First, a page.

Just over a year ago, I applied to Michigan State University (MSU) to begin the Masters of Arts in Education Technology (MAET) program. This process forced me to consider my goals not only for the degree but in my profession. I had spent the last three years coordinating an outreach program for northern Michigan schools that used an integrated approach to teaching art and science. I chose to attend MSU in large part because of its rich history in exploring transdisciplinary learning and its relationship to developing creativity skills in K-12 students, which closely matched what I was trying to achieve through our programs, so many of my goals related to further developing an understanding of these topics.
I also felt our museum’s approach to using technology within our programs was lagging behind many school districts, so a more immediate goal was to find innovative uses of new tools within our programs. I was also interested in further finding ways to take inspiration from Maker Ed within my programs, since we had some experience presenting at the Detroit Maker’s Faire already, but I had only recently realized the renewed interest of using this within a classroom setting. In other programs, I had begun to use Minecraft as a way to develop programming skills, so wanted to find other ways that games and meaningful play could be used in education.
As would be expected over the course of a year, my interests and goals began to change as I found new topics of interest. The most significant goal that came out of the MAET program was developing computational thinking skills in the students and teachers I serve. When I consider transdiciplinary learning, I often begin by thinking about the core cognitive skills that help define a discipline and how they cross and even transcend disciplines. With the increasing use of computers within education and our lives, as well as an emphasis as students as creators, not just consumers, it found it useful to consider what the core skills of computer science are and how to develop them across the K-12 curriculum.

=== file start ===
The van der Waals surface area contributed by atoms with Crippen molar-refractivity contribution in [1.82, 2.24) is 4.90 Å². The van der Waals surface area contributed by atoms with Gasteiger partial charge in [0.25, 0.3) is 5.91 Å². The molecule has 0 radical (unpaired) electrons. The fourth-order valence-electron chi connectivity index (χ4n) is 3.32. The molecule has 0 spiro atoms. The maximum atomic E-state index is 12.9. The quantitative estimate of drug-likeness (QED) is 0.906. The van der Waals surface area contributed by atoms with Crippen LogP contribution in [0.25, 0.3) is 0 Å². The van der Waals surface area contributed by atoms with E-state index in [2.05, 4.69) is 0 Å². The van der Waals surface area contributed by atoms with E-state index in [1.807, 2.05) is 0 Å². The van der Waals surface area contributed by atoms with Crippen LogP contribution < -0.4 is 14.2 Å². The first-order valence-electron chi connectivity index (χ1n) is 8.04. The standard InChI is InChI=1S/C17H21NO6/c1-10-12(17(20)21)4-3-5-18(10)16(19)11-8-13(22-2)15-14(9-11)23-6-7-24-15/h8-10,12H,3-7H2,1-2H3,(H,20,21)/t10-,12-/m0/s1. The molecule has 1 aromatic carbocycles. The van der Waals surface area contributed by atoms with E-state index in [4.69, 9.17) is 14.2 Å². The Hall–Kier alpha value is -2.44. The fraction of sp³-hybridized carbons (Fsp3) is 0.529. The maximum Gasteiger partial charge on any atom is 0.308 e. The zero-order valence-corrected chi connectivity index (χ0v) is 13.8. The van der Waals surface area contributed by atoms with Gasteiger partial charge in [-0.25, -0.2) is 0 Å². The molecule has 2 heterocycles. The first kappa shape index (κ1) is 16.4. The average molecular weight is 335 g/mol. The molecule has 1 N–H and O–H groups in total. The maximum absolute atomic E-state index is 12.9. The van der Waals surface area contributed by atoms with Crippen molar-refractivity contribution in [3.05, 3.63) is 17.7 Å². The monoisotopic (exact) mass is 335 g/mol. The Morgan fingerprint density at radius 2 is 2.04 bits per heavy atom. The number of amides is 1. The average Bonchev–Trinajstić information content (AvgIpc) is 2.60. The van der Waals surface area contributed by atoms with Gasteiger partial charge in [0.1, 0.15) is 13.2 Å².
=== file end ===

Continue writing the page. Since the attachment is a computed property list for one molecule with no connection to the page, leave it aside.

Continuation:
I also began to consider approaches to teaching science, technology, engineering, and mathematics (STEM) and the role that the arts might serve within that context. My goal was to better position my employer as a STEM provider and increase my knowledge of the arts in spurring innovative thinking within our culture and economy. My views changed considerably over the year, due to research on integrated STEM approaches, debate over adding the arts to STEM teaching, and Seymour Papert’s view of using technology to allow students to express their own ideas.
By broadening my horizons, other goals received less attention through formal coursework, since there is only time (and money) for so many courses within the MAET program. I still wish to develop a greater understanding of the importance of developing general thinkers and how play is vital to developing new ideas.This experience has also altered my professional goals, since I intended to seek employment within a school district as a technology integration specialist. I now realize that I am more interested in how informal education can develop skills often neglected within a rigid curriculum, so have recommitted myself to being a museum-based educator. My greatest current goal is what many educators wish for their students: to maintain a passion for learning and never become too comfortable in my ways of thinking.